Coronavirus plunges Europe’s leading economies into historic recessions

France and Spain both report double-digit drops in second quarter

Spain’s GDP declined 18.5 per cent, according to preliminary estimates by the National Statistics Institute. Photograph: AFP via Getty

Spain’s GDP declined 18.5 per cent, according to preliminary estimates by the National Statistics Institute. Photograph: AFP via Getty

 

The coronavirus pandemic has plunged Europe’s leading economies into historic recessions, figures published on Friday showed.

France and Spain both reported double-digit quarter-on-quarter falls in economic output in the three months to June.

The figures came after both the US and Germany on Thursday reported a loss of about a tenth of their gross domestic product in the second quarter.

Spain’s economy was worst hit, with its GDP declining 18.5 per cent, according to preliminary estimates by the National Statistics Institute.

The fall was worse than analysts had expected and followed a contraction of 5.2 per cent in the first quarter, wiping out seven years of growth since the country’s last recession and leaving output at levels last seen in 2002.

France suffered its largest contraction in output since the second world war. Its GDP was down 13.8 per cent quarter on quarter in the three months to June, although the fall was slightly smaller than analysts anticipated.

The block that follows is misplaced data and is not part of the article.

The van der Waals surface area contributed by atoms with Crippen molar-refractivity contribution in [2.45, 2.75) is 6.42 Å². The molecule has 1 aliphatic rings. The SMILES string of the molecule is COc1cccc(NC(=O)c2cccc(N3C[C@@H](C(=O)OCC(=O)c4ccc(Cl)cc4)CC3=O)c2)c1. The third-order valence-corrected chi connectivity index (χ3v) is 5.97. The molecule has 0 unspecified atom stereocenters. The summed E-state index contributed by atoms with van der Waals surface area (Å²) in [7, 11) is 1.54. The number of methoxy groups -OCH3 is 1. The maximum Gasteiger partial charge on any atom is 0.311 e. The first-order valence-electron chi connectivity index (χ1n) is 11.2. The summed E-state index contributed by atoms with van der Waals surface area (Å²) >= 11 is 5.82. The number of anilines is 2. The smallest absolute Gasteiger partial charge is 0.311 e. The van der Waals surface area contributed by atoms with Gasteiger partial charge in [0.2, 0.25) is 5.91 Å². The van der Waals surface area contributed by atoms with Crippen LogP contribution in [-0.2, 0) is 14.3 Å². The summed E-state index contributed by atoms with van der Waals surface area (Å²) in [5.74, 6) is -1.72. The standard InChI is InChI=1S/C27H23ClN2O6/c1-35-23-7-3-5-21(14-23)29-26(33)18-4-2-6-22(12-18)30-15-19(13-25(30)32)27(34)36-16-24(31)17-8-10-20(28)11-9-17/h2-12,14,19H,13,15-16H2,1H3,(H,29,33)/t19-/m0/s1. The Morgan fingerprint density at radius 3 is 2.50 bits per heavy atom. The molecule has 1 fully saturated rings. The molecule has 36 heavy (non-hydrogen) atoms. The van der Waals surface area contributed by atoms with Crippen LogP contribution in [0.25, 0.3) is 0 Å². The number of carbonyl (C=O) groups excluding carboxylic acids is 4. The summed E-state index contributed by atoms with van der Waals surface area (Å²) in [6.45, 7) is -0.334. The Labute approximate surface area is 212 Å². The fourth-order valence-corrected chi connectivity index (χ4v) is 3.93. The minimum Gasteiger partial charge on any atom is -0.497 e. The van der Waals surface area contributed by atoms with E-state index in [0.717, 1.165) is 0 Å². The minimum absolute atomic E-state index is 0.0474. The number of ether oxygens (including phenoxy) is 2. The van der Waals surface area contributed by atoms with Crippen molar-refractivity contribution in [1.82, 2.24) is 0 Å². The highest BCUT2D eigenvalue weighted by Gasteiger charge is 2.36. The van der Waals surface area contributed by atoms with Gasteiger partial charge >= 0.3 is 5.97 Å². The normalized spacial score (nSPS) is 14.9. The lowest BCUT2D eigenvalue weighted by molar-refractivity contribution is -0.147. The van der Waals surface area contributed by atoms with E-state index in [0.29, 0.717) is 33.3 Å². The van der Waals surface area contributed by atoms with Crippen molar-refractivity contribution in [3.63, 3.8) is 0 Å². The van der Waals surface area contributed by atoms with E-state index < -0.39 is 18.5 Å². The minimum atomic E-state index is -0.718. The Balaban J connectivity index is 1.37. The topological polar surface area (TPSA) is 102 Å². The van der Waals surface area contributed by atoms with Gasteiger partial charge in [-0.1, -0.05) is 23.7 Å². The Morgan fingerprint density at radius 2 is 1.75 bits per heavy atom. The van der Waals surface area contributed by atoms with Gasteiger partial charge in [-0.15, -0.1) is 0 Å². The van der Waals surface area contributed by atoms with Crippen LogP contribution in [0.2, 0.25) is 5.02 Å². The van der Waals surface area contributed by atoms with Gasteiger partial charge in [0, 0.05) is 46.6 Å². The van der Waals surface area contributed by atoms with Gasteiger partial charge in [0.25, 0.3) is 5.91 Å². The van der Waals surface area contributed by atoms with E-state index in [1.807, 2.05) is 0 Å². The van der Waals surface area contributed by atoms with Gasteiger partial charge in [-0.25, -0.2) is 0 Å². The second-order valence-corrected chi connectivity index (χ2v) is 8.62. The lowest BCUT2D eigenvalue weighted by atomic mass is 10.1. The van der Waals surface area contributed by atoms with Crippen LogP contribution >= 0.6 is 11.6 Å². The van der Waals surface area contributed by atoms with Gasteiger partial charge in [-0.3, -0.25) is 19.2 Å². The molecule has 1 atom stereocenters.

This marked the country’s third consecutive quarter of contraction, according to the official statistics agency Insee.

The decline was driven by a 25.5 per cent decline in exports and a 20 per cent drop in government investment. Insee also revised its figure for France’s first-quarter contraction down by 0.6 percentage points, to a contraction of 5.9 per cent.

Spanish fragility

The Spanish figures in particular have fuelled economists’ fears for one of Europe’s more fragile economies.

“It’s the kind of drop one would see in a war,” said José Ignacio Conde Ruiz, a professor of economics at Madrid’s Complutense University. “The only sector that grew was agriculture.”

Spain’s recovery is already under threat from a steep rise in new coronavirus infections that has led other countries to tighten their travel advice, threatening the prospects for its strategically important tourism sector. Tourism makes up about a seventh of Spain’s GDP. – Copyright The Financial Times Limited 2020